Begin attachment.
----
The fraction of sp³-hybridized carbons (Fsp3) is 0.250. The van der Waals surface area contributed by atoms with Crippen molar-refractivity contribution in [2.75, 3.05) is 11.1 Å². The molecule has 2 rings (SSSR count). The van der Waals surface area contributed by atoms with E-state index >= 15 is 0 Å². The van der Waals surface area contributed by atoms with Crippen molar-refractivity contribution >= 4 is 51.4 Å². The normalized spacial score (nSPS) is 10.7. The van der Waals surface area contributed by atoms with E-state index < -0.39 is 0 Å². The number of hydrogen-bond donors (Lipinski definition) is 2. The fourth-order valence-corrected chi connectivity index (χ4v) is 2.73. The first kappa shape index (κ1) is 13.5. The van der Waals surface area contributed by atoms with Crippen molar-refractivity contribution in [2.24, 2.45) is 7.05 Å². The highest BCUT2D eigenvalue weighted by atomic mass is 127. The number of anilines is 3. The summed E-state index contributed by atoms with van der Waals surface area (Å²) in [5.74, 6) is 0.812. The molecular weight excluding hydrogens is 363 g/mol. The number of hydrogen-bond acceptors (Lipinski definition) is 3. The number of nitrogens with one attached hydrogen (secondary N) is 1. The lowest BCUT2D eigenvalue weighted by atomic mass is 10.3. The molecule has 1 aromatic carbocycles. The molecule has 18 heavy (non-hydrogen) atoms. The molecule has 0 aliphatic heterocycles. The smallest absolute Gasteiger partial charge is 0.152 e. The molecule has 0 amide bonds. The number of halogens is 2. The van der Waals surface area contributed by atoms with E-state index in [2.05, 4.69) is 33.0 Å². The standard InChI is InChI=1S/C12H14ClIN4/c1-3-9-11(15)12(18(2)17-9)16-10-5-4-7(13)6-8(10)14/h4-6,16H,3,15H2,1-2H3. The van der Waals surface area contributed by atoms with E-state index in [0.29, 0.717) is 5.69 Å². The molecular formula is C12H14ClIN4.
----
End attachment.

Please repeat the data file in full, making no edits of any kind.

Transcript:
The fraction of sp³-hybridized carbons (Fsp3) is 0.250. The van der Waals surface area contributed by atoms with Crippen molar-refractivity contribution in [2.75, 3.05) is 11.1 Å². The molecule has 2 rings (SSSR count). The van der Waals surface area contributed by atoms with E-state index >= 15 is 0 Å². The van der Waals surface area contributed by atoms with Crippen molar-refractivity contribution >= 4 is 51.4 Å². The normalized spacial score (nSPS) is 10.7. The van der Waals surface area contributed by atoms with E-state index < -0.39 is 0 Å². The number of hydrogen-bond donors (Lipinski definition) is 2. The fourth-order valence-corrected chi connectivity index (χ4v) is 2.73. The first kappa shape index (κ1) is 13.5. The van der Waals surface area contributed by atoms with Crippen molar-refractivity contribution in [2.24, 2.45) is 7.05 Å². The highest BCUT2D eigenvalue weighted by atomic mass is 127. The number of anilines is 3. The summed E-state index contributed by atoms with van der Waals surface area (Å²) in [5.74, 6) is 0.812. The molecular weight excluding hydrogens is 363 g/mol. The number of hydrogen-bond acceptors (Lipinski definition) is 3. The number of nitrogens with one attached hydrogen (secondary N) is 1. The lowest BCUT2D eigenvalue weighted by atomic mass is 10.3. The molecule has 1 aromatic carbocycles. The molecule has 18 heavy (non-hydrogen) atoms. The molecule has 0 aliphatic heterocycles. The smallest absolute Gasteiger partial charge is 0.152 e. The molecule has 0 amide bonds. The number of halogens is 2. The van der Waals surface area contributed by atoms with E-state index in [2.05, 4.69) is 33.0 Å². The standard InChI is InChI=1S/C12H14ClIN4/c1-3-9-11(15)12(18(2)17-9)16-10-5-4-7(13)6-8(10)14/h4-6,16H,3,15H2,1-2H3. The van der Waals surface area contributed by atoms with E-state index in [0.29, 0.717) is 5.69 Å². The molecular formula is C12H14ClIN4.